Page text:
|Avvenire, Rome, December 22, 2005
PHILOSOPHY OF SUICIDE BOMBING
by Andrea Lavazza
The Case: An English intellectual mocks the anti-terrorism laws in an essay legitimating Palestinian terrorist violence
He is a celebrated philosopher, with the aplomb of a British country gentleman, and bearing a vague likeness to Bertrand Russell, with whom, in a rare manifestation of protest many years ago, he took part in a sit-down in Parliament Square in London. Now Ted Honderich wouldn't mind ending up in prison, a new Socrates, as a result of violating ‘unjust’ laws of a state. He surely does not want to drink hemlock like the Athenian master, or to die in a cell like the scandalous psychoanalyst Wilhelm Reich -- but rather to be like Russell himself, who in 1918 had a comfortable six months in jail for opposing the war.
Honderich, true to the old Labour Party rather than New Labour, offers a personal challenge to Tony Blair and to his anti-terrorism proposals, which will issue in punishment for every kind of defence offered on behalf of violence. The new laws would make the case of Honderich a little more similar to that of the less elevated negationist David Irving, arrested recently in Austria.
At the age of 72, the Emeritus Professor of the Philosophy of Mind and Logic at University College London, author of a couple of dozen much-cited texts, and an authority in the field of studies of determinism and free will, is now ready to publish, in April, his new book, Humanity, Terrorism, Terrorist War: Palestine, 9/11, Iraq, 7/7..., the latter being the date of the terrorist attacks in the heart of London. The English publisher' lawyers are at work checking the manuscript, for a reason you will come to understand, and the book has not yet been publicized.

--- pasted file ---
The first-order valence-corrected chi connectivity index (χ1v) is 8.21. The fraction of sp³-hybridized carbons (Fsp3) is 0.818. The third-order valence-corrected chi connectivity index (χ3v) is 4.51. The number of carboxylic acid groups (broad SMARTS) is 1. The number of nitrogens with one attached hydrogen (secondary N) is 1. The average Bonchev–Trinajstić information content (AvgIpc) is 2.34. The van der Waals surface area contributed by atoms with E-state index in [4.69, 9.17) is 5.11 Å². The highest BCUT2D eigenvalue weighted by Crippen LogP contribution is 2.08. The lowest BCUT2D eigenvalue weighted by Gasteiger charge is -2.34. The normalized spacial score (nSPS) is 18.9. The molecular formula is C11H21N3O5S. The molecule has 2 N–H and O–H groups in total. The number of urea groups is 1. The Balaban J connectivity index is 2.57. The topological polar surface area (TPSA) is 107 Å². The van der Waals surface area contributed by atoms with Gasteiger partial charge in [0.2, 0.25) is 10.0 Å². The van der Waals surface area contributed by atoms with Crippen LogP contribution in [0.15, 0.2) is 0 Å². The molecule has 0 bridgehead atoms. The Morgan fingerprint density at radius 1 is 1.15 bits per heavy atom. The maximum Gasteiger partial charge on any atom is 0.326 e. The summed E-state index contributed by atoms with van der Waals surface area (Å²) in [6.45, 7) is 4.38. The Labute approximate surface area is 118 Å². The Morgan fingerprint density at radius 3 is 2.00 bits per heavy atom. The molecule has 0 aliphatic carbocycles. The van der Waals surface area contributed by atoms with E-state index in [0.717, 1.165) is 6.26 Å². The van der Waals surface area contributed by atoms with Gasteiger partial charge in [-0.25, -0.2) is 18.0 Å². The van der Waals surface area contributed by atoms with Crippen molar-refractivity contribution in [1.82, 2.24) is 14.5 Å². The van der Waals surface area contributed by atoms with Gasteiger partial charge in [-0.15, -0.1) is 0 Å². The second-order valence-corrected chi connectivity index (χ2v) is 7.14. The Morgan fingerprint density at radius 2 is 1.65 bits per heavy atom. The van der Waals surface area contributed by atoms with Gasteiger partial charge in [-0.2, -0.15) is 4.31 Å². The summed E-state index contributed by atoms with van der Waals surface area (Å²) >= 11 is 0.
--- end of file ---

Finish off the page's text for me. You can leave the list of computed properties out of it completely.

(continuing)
It is a reflection on moral responsibility, and also on democracy and the central role of equality in it -- sacrificed today, as it seems to Honderich, with serious repercussions for liberty. But the hot part of the book will be the thesis (much discussed and very debatable) that the Palestinians have the moral right to fight the Israeli occupier with all possible means. Honderich's political argument is that the Jewish State has full legitimacy within the frontiers of 1967, but the expansionism that has enlarged its borders to the detriment of the Arabs is unacceptable. From this arises a philosophical argument: the Palestinians do not have any other possibility than armed self-defence. This is asserted as a matter of fact, and hence of a moral right.
But this does not imply the exaltation, and much less the incitement, of terrorism. Here Honderich distinguishes liberty of expression -- the liberty, Honderich remembers, that the American Supreme Court judge Felix Frankfurter asserted, in connection with Sacco and Vanzetti. The judge permitted free speech advocating the use of force even in order to bring about political change. This is the freedom that the British government is minded to suppress.